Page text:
The pituitary gland is a very small gland located roughly at the back of the spine at the base of the neck. Despite its size, it is probably by far the most important gland in the human body as it is responsible for the regulation of the majority of other glands, as well as several regular bodily functions. Most important is its role in producing human growth hormone, which is the key hormone in growth to adulthood. Starting at puberty, it releases human growth hormone, which causes the body to grow quickly and also triggers the sex organs (testicles and ovaries) to produce more sex hormones to bring on secondary sexual characteristics. In normal persons, the hormone stops being released, except in minor quantities, after a person reaches adulthood.
Several conditions can result from a the misfunction of the pituitary:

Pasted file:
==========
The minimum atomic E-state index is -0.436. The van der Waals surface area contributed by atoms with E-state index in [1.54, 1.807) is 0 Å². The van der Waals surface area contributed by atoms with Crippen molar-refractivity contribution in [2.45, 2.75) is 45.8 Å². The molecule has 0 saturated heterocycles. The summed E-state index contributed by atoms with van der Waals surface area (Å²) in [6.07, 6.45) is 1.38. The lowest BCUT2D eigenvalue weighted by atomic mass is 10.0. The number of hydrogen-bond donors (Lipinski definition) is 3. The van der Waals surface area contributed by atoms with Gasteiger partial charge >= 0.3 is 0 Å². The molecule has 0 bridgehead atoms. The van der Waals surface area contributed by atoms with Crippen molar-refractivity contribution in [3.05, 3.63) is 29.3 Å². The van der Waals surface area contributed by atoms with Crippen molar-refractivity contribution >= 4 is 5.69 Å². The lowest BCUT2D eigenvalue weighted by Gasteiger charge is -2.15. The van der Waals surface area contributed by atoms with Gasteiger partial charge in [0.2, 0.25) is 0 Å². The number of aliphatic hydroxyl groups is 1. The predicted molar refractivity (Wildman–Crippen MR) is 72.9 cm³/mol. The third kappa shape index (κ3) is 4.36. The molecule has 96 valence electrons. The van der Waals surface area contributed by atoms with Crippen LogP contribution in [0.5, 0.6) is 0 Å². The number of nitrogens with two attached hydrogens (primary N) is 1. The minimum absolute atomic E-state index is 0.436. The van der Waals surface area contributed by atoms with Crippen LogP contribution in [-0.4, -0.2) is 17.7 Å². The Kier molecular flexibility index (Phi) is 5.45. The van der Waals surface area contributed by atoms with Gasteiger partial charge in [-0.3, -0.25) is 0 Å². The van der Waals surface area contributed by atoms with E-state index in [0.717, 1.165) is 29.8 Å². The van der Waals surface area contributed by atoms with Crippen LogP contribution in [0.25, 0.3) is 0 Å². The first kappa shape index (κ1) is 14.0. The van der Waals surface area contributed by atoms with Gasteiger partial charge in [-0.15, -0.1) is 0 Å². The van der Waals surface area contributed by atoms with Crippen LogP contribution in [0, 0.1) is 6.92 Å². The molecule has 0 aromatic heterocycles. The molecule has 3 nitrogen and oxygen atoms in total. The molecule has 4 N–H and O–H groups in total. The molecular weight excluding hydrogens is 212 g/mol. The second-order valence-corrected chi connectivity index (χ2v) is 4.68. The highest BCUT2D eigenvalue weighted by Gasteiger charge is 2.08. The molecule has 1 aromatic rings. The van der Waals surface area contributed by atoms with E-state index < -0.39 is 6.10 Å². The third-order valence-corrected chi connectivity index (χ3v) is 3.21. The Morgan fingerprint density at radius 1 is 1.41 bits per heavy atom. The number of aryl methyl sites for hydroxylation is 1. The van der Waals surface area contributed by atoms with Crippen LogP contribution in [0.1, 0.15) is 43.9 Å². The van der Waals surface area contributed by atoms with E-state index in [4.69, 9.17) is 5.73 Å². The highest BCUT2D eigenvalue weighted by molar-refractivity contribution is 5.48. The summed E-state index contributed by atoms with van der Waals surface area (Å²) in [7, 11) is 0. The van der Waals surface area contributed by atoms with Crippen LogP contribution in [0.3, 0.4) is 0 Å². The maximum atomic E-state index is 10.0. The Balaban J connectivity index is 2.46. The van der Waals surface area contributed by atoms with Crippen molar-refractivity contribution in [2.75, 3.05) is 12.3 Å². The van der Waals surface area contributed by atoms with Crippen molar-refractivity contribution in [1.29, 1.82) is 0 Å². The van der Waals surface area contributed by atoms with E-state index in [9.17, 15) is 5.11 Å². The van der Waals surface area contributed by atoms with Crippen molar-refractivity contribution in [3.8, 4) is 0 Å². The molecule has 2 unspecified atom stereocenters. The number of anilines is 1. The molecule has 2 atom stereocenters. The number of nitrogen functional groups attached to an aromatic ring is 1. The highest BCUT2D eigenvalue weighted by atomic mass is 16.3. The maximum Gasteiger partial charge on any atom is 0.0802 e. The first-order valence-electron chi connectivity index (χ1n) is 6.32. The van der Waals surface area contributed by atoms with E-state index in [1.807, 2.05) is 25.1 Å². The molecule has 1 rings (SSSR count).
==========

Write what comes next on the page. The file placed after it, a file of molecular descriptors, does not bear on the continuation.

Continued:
A lack of the hormone in adolescence can lead to hypopituitary disease or short stature although the patient's proportions are normal (i.e. a midget).
A surplus of the hormone in adolescence can lead to hyperpitutitary disease or gigantism; the patient grows to a very large height, usually in excess of 7ft in males and 6'6" in females, although they stop growing once they reach adulthood.
If the hormone continues being produced into adulthood, the result is acromegaly; the patient continues to grow in height and weight during their lifetime, taking on an appearance distinctive of the disease, such as a lantern-shaped draw. Perhaps the best known person with this disorder was professional wrestler Andre the Giant. Acromegaly patients generally have greatly lessened life spans.
The pituitary also governs kidney function, and an injury to the gland can lead to diabetes insipidus, where the kidneys constantly process urine even though there is no need to remove waste products from the body.
Several patients on House have had difficulties with their pituitary gland:
In Merry Little Christmas, the patient was suffering from a cancer that prevented the gland from producing human growth hormone - hypopituitary disease. She was mistaken for having dwarfism because her mother was a little person.